> Taldi Leifur nú mjög á hendur förunautum sínum
> Leif reproached his fellow travelers
much (I wasn't sure whether hendur was from handa the verb or meant at
the hands of)
It's their hands. I suppose the idiom comes from the idea that people
often do things with their hands, so blaming someone's hands became a
round about way of blaming the person themselves. (Compare: 'njótið
heilir handa' "bless your hands", i.e. "well done!"
> og skal sinn dag hvort, lesa vínber eða höggva vínvið og
"and we'll alterate the work, spending one day gathering grapes, the
next cutting vines and felling [wood from] the forest" (day 1, grapes;
day 2, cutting; day 3 grapes, and so on). Compare: 'og var sinn vetur
hvort, utan lands eða með föður sínum' "and he spent the winters
alternately abroad and with his father" (one winter abroad, the next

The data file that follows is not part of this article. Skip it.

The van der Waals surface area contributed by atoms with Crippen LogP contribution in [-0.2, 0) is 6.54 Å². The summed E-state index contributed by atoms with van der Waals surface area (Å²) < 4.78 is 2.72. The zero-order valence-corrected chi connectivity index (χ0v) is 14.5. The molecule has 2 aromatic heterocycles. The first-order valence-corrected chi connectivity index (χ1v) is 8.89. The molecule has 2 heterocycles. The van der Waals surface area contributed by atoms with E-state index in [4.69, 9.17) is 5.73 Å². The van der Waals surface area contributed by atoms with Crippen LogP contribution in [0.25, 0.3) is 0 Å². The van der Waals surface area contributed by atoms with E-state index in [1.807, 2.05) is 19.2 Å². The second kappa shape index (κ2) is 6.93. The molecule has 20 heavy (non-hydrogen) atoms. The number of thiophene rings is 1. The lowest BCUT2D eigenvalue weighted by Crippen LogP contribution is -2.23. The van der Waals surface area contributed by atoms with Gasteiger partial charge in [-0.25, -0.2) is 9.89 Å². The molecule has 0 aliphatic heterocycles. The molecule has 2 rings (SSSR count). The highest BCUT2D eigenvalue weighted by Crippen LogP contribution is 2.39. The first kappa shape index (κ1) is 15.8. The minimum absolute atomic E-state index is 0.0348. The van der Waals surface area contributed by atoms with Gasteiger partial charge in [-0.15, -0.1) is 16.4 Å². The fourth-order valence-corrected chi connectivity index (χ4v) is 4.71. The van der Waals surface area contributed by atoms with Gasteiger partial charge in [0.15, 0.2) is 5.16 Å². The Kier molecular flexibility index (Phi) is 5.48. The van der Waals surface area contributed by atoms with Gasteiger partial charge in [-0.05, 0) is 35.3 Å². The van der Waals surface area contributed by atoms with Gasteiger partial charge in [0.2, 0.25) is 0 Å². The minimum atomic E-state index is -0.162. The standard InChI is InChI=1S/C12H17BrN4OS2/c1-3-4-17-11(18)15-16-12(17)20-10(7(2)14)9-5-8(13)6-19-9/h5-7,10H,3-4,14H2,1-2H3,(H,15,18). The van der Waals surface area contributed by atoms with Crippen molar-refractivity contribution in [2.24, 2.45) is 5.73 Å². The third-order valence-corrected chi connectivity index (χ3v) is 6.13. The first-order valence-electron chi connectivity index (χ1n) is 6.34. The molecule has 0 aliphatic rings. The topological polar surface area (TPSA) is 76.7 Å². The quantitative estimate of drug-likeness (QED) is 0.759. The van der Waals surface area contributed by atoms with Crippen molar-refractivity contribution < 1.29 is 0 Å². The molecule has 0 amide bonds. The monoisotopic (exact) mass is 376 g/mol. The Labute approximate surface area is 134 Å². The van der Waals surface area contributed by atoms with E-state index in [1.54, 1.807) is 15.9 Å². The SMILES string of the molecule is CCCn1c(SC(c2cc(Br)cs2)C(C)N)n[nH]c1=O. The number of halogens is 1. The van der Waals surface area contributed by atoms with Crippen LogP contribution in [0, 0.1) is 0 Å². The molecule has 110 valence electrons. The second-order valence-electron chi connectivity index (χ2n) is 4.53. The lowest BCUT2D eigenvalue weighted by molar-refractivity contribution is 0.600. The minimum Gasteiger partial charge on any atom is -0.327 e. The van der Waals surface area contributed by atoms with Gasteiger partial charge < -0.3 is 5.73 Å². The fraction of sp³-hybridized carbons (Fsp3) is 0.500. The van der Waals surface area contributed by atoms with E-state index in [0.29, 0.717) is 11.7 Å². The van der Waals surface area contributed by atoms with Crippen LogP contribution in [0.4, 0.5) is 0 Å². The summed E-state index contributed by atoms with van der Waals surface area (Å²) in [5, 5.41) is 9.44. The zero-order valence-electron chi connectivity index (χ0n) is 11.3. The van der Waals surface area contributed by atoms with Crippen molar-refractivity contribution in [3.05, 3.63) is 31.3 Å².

with his father, and so on).
> Þá tók einn maður til máls og mælti við Leif: "Hví stýrir þú svo
mjög undir veður skipinu?" Leifur svaraði: "Eg hygg að stjórn minni en
þó enn að fleira. Eða hvað sjáið þér til tíðinda?"
"Then one man spoke up and said to Leifr, 'Why are you sailing so
close to the wind?' Leifr answered, 'I'm attending to my steering and
to more besides. What can you see that's of note?'"
It'll make more sense when we get the rest of the conversation. The
sailer implies that Leifr isn't paying attention to where he's going.
Leifr insists that his mind is on the job, but that he's attending to
more than that. To demonstrate that he really is on the ball, Leifr
asks them if they can see anything out of the ordinary. They say not.
He goes on to demonstrate his superior attentiveness, having a little
fun at the crew's expense...